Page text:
Tim Howard: A final goodbye to my fans
Sunday afternoon in Los Angeles, after a 3-1 loss to LAFC that officially ended our Colorado Rapids season, I walked off the field as a professional football player for the 815th and very last time. Before stepping across the end line, I paused, said a brief prayer, kissed my gloves and pointed to the sky. Then I went on my way.
Just like that, 22 years had come to an end. Everyone assumes I'm sad. They wonder if I'm having second thoughts. But look, most of the time in sports you don't get to choose your ending. I've seen it with teammates and friends: Their contract isn't renewed. They try out for one last shot. They don't make it. And that's it.
I'm one of the lucky ones. I got to say goodbye on my terms. At my last home game in Colorado on Sept. 29, my three best friends from New Jersey -- guys I've known since grade school -- sat behind the goal during warm-ups. It was awesome. I was so inspired. I think it was the best warm-up I have ever had. There were the tributes from so many players and coaches from throughout my career: Rio Ferdinand, Carlos Bocanegra, Landon Donovan, David Moyes, the list goes on. And I was able to share it all with my son, my daughter and my mom. Talk about a fairy tale.
After the game, I hosted a party with about 100 friends and family. And not once do I remember feeling sad or thinking, "This is it." I'm sure it will all hit me at some point. But for now, it feels like the end of every other season. This is all I've known for 22 years. Seasons begin, seasons end. Maybe it will hit me next March, when everything starts up again, and instead of standing in the net, I'm sitting on the couch.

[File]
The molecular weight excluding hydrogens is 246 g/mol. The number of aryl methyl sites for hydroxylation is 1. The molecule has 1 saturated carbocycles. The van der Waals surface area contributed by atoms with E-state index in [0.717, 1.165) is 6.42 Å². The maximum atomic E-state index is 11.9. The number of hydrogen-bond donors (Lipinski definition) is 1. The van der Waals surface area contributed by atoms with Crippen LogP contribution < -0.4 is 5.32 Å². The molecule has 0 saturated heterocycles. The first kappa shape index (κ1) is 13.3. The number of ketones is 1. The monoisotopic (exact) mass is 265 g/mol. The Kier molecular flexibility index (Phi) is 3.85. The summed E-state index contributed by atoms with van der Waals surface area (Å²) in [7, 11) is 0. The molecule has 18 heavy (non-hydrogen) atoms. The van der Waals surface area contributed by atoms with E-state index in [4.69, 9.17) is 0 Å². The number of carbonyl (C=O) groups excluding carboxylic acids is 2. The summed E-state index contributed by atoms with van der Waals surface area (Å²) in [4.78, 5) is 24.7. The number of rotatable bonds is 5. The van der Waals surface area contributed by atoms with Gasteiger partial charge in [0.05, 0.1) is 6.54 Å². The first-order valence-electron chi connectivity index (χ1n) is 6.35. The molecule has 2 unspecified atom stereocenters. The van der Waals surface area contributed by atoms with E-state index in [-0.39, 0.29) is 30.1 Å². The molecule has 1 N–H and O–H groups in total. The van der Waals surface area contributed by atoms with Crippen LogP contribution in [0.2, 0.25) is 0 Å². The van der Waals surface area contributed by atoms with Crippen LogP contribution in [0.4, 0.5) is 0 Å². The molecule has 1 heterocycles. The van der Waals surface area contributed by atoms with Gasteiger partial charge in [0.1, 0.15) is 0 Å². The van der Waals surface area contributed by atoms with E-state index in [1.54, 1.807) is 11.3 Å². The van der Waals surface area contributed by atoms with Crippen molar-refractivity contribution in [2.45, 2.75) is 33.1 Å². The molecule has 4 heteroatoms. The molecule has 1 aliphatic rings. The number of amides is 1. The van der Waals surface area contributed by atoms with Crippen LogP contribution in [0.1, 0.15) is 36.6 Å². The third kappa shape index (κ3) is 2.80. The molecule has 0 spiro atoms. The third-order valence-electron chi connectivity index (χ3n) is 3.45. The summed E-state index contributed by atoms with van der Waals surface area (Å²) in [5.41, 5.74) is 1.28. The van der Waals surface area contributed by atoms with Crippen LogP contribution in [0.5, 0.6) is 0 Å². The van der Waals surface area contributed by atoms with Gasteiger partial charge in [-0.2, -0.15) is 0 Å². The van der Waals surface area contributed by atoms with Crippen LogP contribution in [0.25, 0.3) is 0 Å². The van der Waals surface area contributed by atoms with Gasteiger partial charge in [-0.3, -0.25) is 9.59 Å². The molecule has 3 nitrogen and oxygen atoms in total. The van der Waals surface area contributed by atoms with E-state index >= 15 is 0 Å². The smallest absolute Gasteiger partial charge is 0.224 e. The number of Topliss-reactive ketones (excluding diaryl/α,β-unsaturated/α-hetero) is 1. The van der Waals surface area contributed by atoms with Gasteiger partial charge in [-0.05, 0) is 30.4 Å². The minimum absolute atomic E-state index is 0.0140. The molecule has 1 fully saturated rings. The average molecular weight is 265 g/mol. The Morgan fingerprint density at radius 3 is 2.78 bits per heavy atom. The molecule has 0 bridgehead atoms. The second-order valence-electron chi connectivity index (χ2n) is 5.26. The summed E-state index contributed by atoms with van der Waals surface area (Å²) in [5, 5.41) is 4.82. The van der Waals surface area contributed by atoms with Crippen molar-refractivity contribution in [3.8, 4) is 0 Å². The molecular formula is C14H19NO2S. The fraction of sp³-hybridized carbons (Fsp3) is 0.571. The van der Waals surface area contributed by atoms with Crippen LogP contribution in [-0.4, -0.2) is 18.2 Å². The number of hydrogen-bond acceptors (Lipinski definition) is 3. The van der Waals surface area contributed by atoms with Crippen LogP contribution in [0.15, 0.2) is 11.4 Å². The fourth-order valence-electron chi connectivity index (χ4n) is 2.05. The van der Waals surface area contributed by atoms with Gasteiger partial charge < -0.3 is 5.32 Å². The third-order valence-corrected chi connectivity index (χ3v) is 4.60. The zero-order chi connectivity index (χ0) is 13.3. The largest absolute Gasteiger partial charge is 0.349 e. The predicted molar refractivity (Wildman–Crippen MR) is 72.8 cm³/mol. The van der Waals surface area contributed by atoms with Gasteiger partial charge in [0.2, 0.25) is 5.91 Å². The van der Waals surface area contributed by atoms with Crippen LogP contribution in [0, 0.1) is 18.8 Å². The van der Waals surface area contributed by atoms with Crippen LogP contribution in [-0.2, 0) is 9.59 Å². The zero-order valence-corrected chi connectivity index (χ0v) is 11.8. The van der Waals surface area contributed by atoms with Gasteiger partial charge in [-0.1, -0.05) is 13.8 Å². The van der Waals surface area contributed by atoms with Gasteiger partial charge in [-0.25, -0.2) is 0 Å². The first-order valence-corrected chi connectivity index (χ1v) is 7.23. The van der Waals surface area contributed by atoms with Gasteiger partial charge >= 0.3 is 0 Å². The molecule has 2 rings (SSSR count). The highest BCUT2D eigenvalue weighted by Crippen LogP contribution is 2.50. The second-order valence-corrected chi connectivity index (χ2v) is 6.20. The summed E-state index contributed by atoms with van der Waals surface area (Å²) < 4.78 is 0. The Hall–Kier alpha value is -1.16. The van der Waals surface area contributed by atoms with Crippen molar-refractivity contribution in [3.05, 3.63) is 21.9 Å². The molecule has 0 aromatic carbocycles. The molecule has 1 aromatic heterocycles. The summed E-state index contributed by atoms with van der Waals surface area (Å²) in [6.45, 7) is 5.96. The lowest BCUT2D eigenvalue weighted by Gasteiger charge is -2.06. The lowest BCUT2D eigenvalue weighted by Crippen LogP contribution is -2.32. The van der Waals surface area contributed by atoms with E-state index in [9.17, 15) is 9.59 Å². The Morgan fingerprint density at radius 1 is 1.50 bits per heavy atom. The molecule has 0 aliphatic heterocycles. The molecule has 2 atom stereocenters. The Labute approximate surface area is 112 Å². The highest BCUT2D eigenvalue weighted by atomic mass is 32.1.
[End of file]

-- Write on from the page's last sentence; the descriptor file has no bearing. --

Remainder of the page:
From as early as I can remember, football was always the great equalizer. By now, everyone knows I have obsessive compulsive disorder and Tourette's syndrome. It hasn't been easy. But on the pitch, nobody cared. My facial tics, the coughing, none of it mattered as long as I stopped the ball from ending up in the back of my net. The field was a place where I felt free to be myself. It was a safe haven. And the greatest medicine I could have ever had.
Football has taught me a lot about life. And who I am as a person. Out of all the games I played, I'll bet almost half ended with the media or the fans criticizing me. It's only natural that self-doubt creeps in. You wonder if you can actually do this.
If I could go back to 2003 and that nervous, naive 24-year-old kid on a plane flying to England to play for Manchester United, about to sign with the biggest football club in the world, I'd tell him to buckle up tight. It's going to be one hell of a ride. There will be good days and bad. You're going to go to some dark places. You're going to wonder if you should give up. People will criticize you for decades on end. But it will all be worth it.
I'd also let the kid know the game won't always be fair. As soon as you think you've figured it out, it is going to smack you in the face and put you flat on your back. And in that moment, whether you're at Manchester, Everton or representing your country in the biggest sporting event on the globe, your confidence will come and go. But don't ever lose the unwavering belief that you can do this. Because you can.
I played with so many great players and leaders in my career, but to me, none was better than Roy Keane during my time at Manchester. He was the toughest son of a b---- I ever met. Nothing short of brilliant. As a coach, he taught me about resilience. And never giving up on myself. I took so much of what I learned from being around him and used it over the rest of my career, trying to pass it along to the next generation.